Last edited: Mar 4, 2014
  3. drumstick diva

    drumstick diva Still crazy after all these years. Premium Member

    Aug 26, 2009
    Out to pasture
    Thank you for taking her in - sounds like she has been well socialized, maybe a family pet. Wish they hadn't abandoned her tho.

    She probably had the soft shelled eggs because she was eating rice etc. She should be on layer feed which will have calcium for stronger shells. You can always leave the ground up eggshell in a separate container if she feels she needs more.
  4. Bordelinski

    Bordelinski New Egg

    Mar 3, 2014
    Hammond, Louisiana
    Congrats on the new family member! :D I'll just jump right in with some advice. She sounds like she really needs some TLC. Start off by getting some good laying pellets/crumble. It contains protein and should harden up her egg shells (I'm guessing as I'm no scientist). Best way to keep her from eating her own eggs is to remove them right after she lays them and offer her plenty to eat. I'm guessing she has room for scratching around the yard for bugs...
    As for the coop, I would suggest shutting her inside until she understands that is "home". It will also help to keep night time predators away. And in my opinion, try adding to your flock, as chickens are social creatures. Introducing new chickens or adding chicks - that in itself is another can of worms, and if need be you can search this forum for opinions on that.
    I wouldn't put a pool out there as chickens don't swim, at least mine don't. :) But do make sure she has access to fresh clean water 24/7.
    Cleaning - I keep sand in my chicken run to allow my chickens to "dust" themselves. It's actually kind of fun to watch. They use the sand to get mites/lice(?) off, sort of like bathing.
    Last, I don't name my chickens so not sure if they do learn names. But mine learn when I call "chick, chick, chick" to come running. They follow me about waiting for me to toss them kitchen leftovers.

    I think that should get you started. Good luck to you!
  5. TwoCrows

    TwoCrows Show me the way old friend Staff Member

    Mar 21, 2011
    New Mexico, USA
    My Coop

    Looks like everyone has lead you on a good path to taking care of your new baby. Make sure she is kept in a predator proof coop at night to keep her safe.

    Welcome to BYC and enjoy your newest member to the family!
  6. sourland

    sourland Broody Magician Premium Member

    May 3, 2009
    New Jersey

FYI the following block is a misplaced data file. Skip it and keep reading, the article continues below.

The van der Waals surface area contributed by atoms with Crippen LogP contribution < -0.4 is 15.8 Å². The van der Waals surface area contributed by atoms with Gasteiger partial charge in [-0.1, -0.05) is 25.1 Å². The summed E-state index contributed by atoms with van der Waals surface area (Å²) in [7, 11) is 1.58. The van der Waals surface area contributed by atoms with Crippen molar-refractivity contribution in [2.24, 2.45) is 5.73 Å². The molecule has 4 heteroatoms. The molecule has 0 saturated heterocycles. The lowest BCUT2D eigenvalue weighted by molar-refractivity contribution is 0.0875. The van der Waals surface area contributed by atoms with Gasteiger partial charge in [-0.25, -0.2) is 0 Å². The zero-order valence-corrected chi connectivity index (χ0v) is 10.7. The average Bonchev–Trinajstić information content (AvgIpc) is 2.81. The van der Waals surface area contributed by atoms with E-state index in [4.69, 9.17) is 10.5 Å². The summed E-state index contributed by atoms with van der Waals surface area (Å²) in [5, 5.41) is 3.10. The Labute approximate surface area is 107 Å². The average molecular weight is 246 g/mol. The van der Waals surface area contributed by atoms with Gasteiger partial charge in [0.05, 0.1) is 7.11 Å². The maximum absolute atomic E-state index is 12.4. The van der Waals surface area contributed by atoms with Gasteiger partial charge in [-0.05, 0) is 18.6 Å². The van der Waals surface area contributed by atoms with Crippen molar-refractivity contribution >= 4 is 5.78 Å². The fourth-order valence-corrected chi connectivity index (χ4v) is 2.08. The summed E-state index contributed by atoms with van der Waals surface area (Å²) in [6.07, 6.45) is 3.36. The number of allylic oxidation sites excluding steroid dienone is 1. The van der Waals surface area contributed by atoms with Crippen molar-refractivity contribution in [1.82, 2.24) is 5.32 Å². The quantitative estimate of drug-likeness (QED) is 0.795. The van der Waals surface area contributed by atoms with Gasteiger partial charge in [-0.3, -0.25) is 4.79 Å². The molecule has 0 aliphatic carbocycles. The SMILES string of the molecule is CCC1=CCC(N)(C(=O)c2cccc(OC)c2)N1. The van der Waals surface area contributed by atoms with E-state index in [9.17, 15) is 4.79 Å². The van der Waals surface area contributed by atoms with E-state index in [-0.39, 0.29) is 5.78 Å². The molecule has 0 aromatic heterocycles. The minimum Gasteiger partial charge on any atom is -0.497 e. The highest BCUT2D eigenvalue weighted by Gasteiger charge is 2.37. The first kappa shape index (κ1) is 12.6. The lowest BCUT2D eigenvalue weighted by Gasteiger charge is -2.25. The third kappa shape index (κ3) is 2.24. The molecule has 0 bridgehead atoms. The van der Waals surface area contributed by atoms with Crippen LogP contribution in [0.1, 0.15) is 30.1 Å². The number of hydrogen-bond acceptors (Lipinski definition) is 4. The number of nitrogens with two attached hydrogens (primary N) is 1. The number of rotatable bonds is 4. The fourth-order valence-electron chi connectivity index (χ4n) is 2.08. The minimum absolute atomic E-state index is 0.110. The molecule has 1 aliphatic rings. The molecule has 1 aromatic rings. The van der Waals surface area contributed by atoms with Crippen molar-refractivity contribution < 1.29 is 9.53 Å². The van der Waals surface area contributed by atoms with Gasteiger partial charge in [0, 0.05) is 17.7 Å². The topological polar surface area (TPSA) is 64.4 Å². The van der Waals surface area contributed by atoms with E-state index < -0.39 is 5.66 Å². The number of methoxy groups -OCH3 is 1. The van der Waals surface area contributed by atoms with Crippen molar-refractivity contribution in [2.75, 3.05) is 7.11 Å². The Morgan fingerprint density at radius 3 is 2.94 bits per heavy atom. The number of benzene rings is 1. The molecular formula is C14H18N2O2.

Welcome to BYC - a balanced diet should eradicate all issues with your rescue hen.
  7. Kelsie2290

    Kelsie2290 True BYC Addict Premium Member

    Feb 18, 2011
    Hello :frow and Welcome To BYC! Good luck with your new girl!
  8. gander007

    gander007 Chicken Obsessed

  9. CarolinaHen

    CarolinaHen Chillin' With My Peeps

    Apr 19, 2013
    South Carolina
    Congrats on the new addition!! [​IMG]
  10. emajns

    emajns New Egg

    Mar 2, 2014
    Thanks everyone! Things are going smooth so far. Ive taken all advice whole heartedly and cant wait to see her at best health. I know this might sound strange, but can you tell me if you can tell how healthy a chicken is by the look at their poop? LOL. I never thought I would be writing these words. What an adventure. It was strangely cold and rainy today here in FL but she seemed to like it and spent all day outside. She had plenty of options....a huge pole barn, her coop, market table umbrella, but Im happy she did cause she is a little less "filthy." I am totally impressed that the comes when we call her "chick chick." One odd thing is she is always trying to get in the van when we load all the kids in. Luckily she doesnt try or has figured out to follow us out the gated drive. She really likes the organic shelled sunflower seeds I had bought for our salads....lol. She also likes the grainy/seedy whole wheat bread that gets left over, though Im not sure bread is really nutritious for her. Otherwise, she loves organic apples, has now interest in cabbage, has eaten many of my herbs I was growing ( mint hybrids particularly, ug) likes organic yogurt (great fun to watch).

    Im having a great time diggin around the site....lots of interesting stories, by a lot of neat people!

    Thanks again,


BackYard Chickens is proudly sponsored by